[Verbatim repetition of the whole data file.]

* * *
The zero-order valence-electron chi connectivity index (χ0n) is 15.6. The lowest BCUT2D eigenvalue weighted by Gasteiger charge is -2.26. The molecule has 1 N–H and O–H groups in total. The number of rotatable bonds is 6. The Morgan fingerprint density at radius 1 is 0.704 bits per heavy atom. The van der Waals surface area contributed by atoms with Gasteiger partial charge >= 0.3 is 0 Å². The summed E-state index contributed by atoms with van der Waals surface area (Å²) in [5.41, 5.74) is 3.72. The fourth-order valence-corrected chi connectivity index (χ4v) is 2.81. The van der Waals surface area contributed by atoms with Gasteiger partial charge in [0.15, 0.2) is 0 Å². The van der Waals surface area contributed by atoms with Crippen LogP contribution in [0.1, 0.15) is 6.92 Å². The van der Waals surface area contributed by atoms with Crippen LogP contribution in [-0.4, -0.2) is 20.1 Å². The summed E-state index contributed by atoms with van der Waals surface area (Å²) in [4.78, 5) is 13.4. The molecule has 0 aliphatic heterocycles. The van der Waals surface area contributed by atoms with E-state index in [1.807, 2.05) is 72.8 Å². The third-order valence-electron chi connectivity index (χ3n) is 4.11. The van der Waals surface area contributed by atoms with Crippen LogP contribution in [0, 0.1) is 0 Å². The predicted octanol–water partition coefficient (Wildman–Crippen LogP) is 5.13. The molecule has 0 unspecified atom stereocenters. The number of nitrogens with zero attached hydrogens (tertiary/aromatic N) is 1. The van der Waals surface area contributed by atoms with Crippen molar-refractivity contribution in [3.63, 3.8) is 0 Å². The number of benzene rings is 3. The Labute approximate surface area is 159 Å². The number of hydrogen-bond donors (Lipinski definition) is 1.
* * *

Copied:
The zero-order valence-electron chi connectivity index (χ0n) is 15.6. The lowest BCUT2D eigenvalue weighted by Gasteiger charge is -2.26. The molecule has 1 N–H and O–H groups in total. The number of rotatable bonds is 6. The Morgan fingerprint density at radius 1 is 0.704 bits per heavy atom. The van der Waals surface area contributed by atoms with Gasteiger partial charge >= 0.3 is 0 Å². The summed E-state index contributed by atoms with van der Waals surface area (Å²) in [5.41, 5.74) is 3.72. The fourth-order valence-corrected chi connectivity index (χ4v) is 2.81. The van der Waals surface area contributed by atoms with Gasteiger partial charge in [0.15, 0.2) is 0 Å². The van der Waals surface area contributed by atoms with Crippen LogP contribution in [0.1, 0.15) is 6.92 Å². The van der Waals surface area contributed by atoms with Crippen LogP contribution in [-0.4, -0.2) is 20.1 Å². The summed E-state index contributed by atoms with van der Waals surface area (Å²) in [4.78, 5) is 13.4. The molecule has 0 aliphatic heterocycles. The van der Waals surface area contributed by atoms with E-state index in [1.807, 2.05) is 72.8 Å². The third-order valence-electron chi connectivity index (χ3n) is 4.11. The van der Waals surface area contributed by atoms with Crippen LogP contribution in [0, 0.1) is 0 Å². The predicted octanol–water partition coefficient (Wildman–Crippen LogP) is 5.13. The molecule has 0 unspecified atom stereocenters. The number of nitrogens with zero attached hydrogens (tertiary/aromatic N) is 1. The van der Waals surface area contributed by atoms with Crippen molar-refractivity contribution in [3.63, 3.8) is 0 Å². The number of benzene rings is 3. The Labute approximate surface area is 159 Å². The number of hydrogen-bond donors (Lipinski definition) is 1.